The BBC Loneliness Experiment conducted in 2018 was the biggest survey ever to explore the subjective sensation of loneliness, with over 55,000 individuals taking part. The popularity of this study highlighted the effects that loneliness (“subjective social isolation”) and objective social isolation can have on an individual’s physical and psychological wellbeing (Holt-Lundstad, 2015).
An overview by Leigh-Hunt (2017) summarised existing reviews into health implications associated with both forms of social isolation and found links with cardiovascular disease, premature death, suicide death and depression among others factors. Further findings showed that the adverse effects of social isolation are 8 times higher in those with mental health diagnoses compared to the general population (Meltzer, 2013).
Globally, governments and health bodies have taken steps to reduce the spread and impact of social isolation at a national level, but the impact of these interventions for those who are affected most, have been unclear. As such, this systematic review by Ma et al. (2019) provides a comprehensive overview of published randomised controlled trials (RCTs), the gold-standard of clinical studies, to explore the efficacy of interventions targeted toward reducing social isolation in clinical populations.
This systematic review distilled the outcomes of interventions specifically targeted towards reducing subjective or objective social isolation, or both, in clinical populations. Searches were made in July 2017 using electronic databases (Medline, Web of Science, PsychINFO, Open Grey) and included peer-reviewed journals and grey literature.
Inclusion criteria were the following:
- Randomised-controlled trials (RCTs) with no restrictions on publication dates, language or country of origin
- Comparison groups were either a control group, alternative intervention, waiting list sample or no treatment sample, or a combination of the aforementioned
- Social isolation was either a primary outcome or primary outcomes were not distinguished
- Participants’ primary diagnosis was of mental ill health.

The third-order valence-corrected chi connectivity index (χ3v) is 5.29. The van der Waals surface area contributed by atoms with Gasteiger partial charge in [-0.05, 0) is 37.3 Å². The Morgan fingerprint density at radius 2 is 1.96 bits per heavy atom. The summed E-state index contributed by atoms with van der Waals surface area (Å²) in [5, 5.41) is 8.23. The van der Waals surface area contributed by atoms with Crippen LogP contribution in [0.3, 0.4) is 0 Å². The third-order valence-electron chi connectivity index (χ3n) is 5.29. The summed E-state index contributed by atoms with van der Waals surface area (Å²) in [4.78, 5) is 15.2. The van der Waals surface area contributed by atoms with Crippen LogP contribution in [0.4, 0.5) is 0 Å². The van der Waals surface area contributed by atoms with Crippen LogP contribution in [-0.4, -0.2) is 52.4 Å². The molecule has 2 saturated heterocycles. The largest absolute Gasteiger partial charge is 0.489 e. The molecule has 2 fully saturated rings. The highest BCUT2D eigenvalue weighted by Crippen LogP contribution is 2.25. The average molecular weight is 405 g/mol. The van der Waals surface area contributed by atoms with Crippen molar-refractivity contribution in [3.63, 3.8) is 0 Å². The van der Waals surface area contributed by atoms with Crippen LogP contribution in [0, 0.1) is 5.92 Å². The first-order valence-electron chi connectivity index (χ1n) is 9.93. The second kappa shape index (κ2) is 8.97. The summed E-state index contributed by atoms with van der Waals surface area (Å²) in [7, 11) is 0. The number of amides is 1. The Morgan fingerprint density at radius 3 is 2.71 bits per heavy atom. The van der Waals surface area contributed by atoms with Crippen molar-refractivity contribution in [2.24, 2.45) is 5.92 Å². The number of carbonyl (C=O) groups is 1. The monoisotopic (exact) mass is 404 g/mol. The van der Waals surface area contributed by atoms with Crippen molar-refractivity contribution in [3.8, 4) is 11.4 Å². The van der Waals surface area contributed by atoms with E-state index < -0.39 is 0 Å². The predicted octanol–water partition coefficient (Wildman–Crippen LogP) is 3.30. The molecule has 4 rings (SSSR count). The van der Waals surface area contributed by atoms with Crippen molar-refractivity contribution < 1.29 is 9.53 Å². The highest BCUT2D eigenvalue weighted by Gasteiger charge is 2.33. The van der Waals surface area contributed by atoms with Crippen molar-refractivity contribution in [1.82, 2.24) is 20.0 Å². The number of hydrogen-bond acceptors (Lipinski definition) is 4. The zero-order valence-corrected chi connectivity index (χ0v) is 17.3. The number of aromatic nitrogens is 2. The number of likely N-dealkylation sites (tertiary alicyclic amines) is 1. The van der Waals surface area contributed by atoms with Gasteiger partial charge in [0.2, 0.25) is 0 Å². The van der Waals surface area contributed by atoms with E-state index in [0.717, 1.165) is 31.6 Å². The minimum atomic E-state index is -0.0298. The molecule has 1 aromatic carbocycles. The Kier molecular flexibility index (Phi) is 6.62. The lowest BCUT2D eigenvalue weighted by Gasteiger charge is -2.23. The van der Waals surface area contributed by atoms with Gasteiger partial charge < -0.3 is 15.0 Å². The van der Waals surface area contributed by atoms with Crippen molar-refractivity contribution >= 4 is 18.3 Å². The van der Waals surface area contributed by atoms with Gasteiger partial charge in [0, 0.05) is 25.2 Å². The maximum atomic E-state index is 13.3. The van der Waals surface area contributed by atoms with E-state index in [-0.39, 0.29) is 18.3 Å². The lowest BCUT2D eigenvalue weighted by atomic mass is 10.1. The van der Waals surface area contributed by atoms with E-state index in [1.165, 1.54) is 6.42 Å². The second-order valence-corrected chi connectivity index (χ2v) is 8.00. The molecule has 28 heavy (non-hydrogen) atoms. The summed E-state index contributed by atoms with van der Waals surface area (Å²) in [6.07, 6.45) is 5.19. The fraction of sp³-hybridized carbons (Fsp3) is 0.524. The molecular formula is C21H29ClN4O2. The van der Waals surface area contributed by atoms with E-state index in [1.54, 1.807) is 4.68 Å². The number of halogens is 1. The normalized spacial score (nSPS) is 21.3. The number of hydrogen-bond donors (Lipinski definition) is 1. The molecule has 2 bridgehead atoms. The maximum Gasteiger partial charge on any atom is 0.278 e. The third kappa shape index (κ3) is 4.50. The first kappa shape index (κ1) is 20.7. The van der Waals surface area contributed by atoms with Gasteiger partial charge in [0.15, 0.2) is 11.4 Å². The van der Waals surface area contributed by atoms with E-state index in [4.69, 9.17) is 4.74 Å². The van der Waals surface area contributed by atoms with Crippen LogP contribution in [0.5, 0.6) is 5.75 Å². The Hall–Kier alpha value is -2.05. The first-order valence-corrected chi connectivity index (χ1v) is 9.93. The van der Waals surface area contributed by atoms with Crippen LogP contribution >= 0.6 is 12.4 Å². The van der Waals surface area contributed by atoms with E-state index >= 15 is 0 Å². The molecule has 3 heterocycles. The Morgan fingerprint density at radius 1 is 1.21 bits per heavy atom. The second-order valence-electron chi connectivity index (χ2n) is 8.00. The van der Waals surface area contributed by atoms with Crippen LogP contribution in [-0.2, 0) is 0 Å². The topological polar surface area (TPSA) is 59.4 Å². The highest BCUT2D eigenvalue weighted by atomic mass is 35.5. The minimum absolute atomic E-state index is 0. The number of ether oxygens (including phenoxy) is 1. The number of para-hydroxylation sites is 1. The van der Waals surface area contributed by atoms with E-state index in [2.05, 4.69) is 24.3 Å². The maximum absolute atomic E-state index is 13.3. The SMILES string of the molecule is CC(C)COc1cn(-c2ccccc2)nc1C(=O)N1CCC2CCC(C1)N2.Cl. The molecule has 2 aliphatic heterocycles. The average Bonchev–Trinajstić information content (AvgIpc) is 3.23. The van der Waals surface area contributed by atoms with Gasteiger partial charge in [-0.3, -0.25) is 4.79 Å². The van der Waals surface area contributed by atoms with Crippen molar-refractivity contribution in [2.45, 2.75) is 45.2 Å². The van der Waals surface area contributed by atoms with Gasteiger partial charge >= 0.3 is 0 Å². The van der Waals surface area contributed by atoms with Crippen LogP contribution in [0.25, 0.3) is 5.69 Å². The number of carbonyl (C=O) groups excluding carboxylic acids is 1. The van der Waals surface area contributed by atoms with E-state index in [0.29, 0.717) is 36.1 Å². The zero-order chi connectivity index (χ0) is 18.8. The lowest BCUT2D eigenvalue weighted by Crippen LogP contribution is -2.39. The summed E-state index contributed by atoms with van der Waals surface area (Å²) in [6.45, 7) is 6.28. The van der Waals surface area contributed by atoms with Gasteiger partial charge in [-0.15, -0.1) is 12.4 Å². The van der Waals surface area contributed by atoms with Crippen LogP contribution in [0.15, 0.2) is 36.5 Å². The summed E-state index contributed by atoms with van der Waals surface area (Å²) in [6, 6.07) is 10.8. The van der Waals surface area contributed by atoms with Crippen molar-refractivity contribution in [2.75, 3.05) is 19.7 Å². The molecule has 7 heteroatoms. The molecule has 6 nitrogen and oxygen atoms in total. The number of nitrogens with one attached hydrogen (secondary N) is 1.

Studies were excluded if:
- Participants had a learning or cognitive disability, including dementia or Autism Spectrum Disorder
- Social isolation was a secondary outcome
- Participants with a diagnosis of substance misuse
- Participants primary diagnosis related to physical health, including co-morbid diagnosis with mental illness.
Thirty studies met the criteria of this review; conducted in the USA, Europe, China, Canada and Israel. Eleven studies explored objective social isolation, 15 explored subjective social isolation and 4 investigated both. Only six studies stated social isolation as a primary study outcome.
Sample sizes ranged from 21 to 357 participants. 13 studies provided 1-on-1 interventions, nine were group-based interventions, four used a combination of group and individual interventions and four were internet-based. Effect sizes were not reported due to the number of studies which did not include this in their results.
A mixed methods intervention was the most common approach to reduce both subjective (6 studies) and objective social isolation (8 studies), with changing cognitions also being a common method for subjective social isolation. Other intervention approaches included supported socialisation, social skills training and psychoeducation. No studies used wider community approaches.
Overall, the majority of interventions found no statistically significant improvement compared to controls or alternative intervention groups. The number of studies per intervention approach was small and therefore the number of studies reporting a significant improvement in social isolation appeared to be at proximal to the chance-odds.
However, 11 subjective social isolation studies reported other relevant outcomes, as did 11 objective social outcome studies. Respectively, seven and ten of these studies reported positive results in depression, social anxiety, progression towards personal goals and quality of life.
The authors conclude that: